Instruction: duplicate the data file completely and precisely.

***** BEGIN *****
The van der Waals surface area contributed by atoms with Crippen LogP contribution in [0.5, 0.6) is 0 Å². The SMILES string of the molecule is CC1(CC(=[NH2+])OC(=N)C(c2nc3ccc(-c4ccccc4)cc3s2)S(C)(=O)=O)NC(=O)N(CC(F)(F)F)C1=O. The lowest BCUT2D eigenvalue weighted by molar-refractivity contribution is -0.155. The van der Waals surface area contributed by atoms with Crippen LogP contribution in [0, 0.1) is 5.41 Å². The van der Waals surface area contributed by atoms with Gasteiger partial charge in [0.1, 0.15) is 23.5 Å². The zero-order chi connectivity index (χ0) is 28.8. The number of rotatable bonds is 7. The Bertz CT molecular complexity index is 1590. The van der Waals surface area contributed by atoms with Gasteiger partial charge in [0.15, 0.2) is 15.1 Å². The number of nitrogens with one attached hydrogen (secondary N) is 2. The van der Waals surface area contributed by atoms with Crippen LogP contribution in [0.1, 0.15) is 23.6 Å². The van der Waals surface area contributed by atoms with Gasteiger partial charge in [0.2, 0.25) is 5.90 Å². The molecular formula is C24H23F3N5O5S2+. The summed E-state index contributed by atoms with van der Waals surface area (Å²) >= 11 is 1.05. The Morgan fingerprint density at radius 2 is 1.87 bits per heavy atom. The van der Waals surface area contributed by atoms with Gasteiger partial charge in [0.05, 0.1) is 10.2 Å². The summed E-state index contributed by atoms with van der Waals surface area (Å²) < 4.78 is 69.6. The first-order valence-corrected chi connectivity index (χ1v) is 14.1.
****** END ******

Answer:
The van der Waals surface area contributed by atoms with Crippen LogP contribution in [0.5, 0.6) is 0 Å². The SMILES string of the molecule is CC1(CC(=[NH2+])OC(=N)C(c2nc3ccc(-c4ccccc4)cc3s2)S(C)(=O)=O)NC(=O)N(CC(F)(F)F)C1=O. The lowest BCUT2D eigenvalue weighted by molar-refractivity contribution is -0.155. The van der Waals surface area contributed by atoms with Crippen LogP contribution in [0, 0.1) is 5.41 Å². The van der Waals surface area contributed by atoms with Gasteiger partial charge in [0.1, 0.15) is 23.5 Å². The zero-order chi connectivity index (χ0) is 28.8. The number of rotatable bonds is 7. The Bertz CT molecular complexity index is 1590. The van der Waals surface area contributed by atoms with Gasteiger partial charge in [0.15, 0.2) is 15.1 Å². The number of nitrogens with one attached hydrogen (secondary N) is 2. The van der Waals surface area contributed by atoms with Crippen LogP contribution in [0.1, 0.15) is 23.6 Å². The van der Waals surface area contributed by atoms with Gasteiger partial charge in [0.2, 0.25) is 5.90 Å². The molecular formula is C24H23F3N5O5S2+. The summed E-state index contributed by atoms with van der Waals surface area (Å²) >= 11 is 1.05. The Morgan fingerprint density at radius 2 is 1.87 bits per heavy atom. The van der Waals surface area contributed by atoms with Gasteiger partial charge in [0.05, 0.1) is 10.2 Å². The summed E-state index contributed by atoms with van der Waals surface area (Å²) < 4.78 is 69.6. The first-order valence-corrected chi connectivity index (χ1v) is 14.1.